Courting The Drunk Vote

Andrew Sullivan —  Sep 1 2012 @ 6:09pm

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It's a time-honored tradition:

In colonial times, it was considered ungentlemanly, corrupt, and downright sleazy to openly solicit votes through campaign speeches and advertisements. Instead, upstanding politicians engaged in an old and cherished tradition called "swilling the planters with bumbo" – otherwise known as "getting voters drunk on Election Day." (Bumbo was a type of rum.)

In Washington’s day, elections were largely an excuse to party. Voting presented a rare opportunity for people to gather from miles around, catch up with their neighbors, and imbibe liberally. Crafty politicians capitalized on the festive climate to rack up votes. In fact, it was difficult for anyone to win an election without wining and dining his constituents. Though it was technically illegal to explicitly purchase gifts for voters, it was perfectly appropriate for a politician to buy a round for two hundred of his closest friends on Election Day.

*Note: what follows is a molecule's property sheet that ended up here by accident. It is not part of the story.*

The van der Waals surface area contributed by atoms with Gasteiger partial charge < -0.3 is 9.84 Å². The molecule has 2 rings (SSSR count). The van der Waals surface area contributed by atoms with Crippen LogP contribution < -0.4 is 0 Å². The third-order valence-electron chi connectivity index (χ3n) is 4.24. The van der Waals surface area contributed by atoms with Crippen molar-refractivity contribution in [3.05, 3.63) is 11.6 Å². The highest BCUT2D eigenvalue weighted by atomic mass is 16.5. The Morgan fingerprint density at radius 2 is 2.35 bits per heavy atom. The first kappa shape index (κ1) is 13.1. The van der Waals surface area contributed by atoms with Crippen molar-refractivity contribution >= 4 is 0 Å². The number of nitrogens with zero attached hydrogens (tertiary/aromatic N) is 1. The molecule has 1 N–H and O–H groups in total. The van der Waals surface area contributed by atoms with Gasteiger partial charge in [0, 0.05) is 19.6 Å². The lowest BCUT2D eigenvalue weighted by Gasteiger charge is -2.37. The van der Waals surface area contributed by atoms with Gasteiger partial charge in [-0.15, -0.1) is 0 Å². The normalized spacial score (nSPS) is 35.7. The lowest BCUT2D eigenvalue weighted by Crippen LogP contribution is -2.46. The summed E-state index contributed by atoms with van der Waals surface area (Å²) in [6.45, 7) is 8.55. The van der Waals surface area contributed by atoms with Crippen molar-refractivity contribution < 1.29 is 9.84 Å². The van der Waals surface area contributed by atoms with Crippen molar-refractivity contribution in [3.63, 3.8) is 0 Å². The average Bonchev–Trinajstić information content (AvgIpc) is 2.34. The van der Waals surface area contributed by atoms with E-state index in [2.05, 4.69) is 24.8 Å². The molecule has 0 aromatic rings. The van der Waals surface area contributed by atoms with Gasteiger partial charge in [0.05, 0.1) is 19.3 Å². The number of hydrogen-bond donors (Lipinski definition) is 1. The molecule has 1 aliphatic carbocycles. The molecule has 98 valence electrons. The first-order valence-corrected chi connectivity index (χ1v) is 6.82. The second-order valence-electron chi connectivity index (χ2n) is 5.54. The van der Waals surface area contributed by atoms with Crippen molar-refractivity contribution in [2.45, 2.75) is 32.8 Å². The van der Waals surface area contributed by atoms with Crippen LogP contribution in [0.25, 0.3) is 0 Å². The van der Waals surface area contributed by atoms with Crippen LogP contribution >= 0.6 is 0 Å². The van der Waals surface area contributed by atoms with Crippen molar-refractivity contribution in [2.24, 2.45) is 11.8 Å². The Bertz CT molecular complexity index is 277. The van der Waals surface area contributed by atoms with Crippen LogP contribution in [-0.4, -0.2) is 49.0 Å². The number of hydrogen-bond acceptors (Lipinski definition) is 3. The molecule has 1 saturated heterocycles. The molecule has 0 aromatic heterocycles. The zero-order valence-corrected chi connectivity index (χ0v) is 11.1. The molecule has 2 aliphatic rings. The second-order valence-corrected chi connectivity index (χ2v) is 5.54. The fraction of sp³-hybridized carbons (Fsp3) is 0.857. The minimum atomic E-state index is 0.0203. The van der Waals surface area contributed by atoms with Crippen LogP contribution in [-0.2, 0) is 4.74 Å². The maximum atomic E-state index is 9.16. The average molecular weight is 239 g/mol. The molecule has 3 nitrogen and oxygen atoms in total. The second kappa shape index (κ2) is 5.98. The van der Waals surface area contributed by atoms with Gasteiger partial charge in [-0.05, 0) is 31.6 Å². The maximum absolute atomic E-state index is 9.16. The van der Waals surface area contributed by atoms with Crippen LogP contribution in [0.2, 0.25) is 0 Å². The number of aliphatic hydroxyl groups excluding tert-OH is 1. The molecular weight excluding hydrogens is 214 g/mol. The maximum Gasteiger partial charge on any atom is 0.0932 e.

(Photo: US President Barack Obama gets a beer and a pork chop as he visits the Iowa State Fair in Des Moines, Iowa, on August 13, 2012 during an unannounced stop on his three-day campaign bus tour. By Jim Watson/AFP/Getty Images.)